The Coronation Park, found in the middle of Sunyani, is no longer the pretty thing it once was. But where pillars and metals have grown weak due to poor maintenance, sheer legend sustains this edifice located at an address named after Ghana’s world-beating Black Starlets of 1991 and surrounded on all sides by thriving businesses.
Here, crunch games have been played, trophies won, and flagbearers elected. Propped up by all that history, it stands tall, refusing to crumble from neglect and age. In many ways, the storied Park’s defiance in the face of adversity mirrors that of one of its long-time tenants, Bofoakwa Tano.
Established some six decades ago, Bofoakwa had been in Ghana’s top-flight long before the professional era left them too weak to compete favorably at the highest level, and years spent in lower-tier football have worn it out some more.
These days, however, a club reduced to a relic of its glorious past has launched itself into national — even international — consciousness, albeit away from the pitch. Bofoakwa has joined the queue of Ghanaian clubs that have lit up social media in recent years, providing domestic football — drained of its life by poor standards and insatiable interest in Europe’s big leagues — with an edge that is cutting through to the hearts of fans once more. Even better, the club seeks to set the pace and, in a sense, they already are.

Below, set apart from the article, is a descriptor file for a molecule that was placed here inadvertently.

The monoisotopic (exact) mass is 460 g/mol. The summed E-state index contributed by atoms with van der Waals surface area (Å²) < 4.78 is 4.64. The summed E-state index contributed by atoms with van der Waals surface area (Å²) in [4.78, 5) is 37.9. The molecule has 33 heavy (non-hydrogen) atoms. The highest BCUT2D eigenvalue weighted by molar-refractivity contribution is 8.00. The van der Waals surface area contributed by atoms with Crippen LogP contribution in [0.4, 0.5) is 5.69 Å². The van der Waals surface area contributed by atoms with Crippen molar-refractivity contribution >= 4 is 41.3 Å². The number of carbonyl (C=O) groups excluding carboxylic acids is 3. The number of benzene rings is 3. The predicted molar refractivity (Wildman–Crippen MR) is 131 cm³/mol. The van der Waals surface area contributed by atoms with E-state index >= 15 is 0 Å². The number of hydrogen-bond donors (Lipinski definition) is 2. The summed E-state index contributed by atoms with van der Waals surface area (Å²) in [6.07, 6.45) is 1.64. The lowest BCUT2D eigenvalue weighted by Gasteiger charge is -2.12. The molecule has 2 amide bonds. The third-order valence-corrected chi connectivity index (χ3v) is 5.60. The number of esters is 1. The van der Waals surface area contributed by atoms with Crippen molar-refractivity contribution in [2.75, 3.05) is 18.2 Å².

Bofoakwa doesn’t boast the numbers of heavyweights like Asante Kotoko and Hearts of Oak, but the club has its own strengths and is landing solid punches with a range of posts that entertain and enlighten. Not many hours after Ghana’s first cases of the novel coronavirus disease (COVID-19) were confirmed by the country’s health officials, Bofoakwa — and I’m not sure any other club beat them to it — shared a nicely designed flyer regarding mandatory application of alcohol-based hand sanitizers at entry gates during subsequent home matches.
At the last ‘away’ game before those safety measures were expected to kick in (they won’t for a while, though, with the pandemic having now forced a suspension of all sporting activities in the country), Bofoakwa played Young Apostles, one of the sides with whom use of the Coronation Park is currently shared. And it was on that occasion, at recess and in the early minutes of the second half, that I spoke to David Obeng Nyarko, the man at the wheel.
For all he has achieved thus far, I’m surprised to learn — towards the end of the interview — that this fellow, with his nicely trimmed beard, just turned 28. Only four years ago, he graduated from the Kwame Nkrumah University of Science and Technology (KNUST) with a degree in Tourism and, a year later, was appointed by Bofoakwa as its Development Manager, before rising to the rank of General Manager that has him responsible for the club’s day-to-day administration.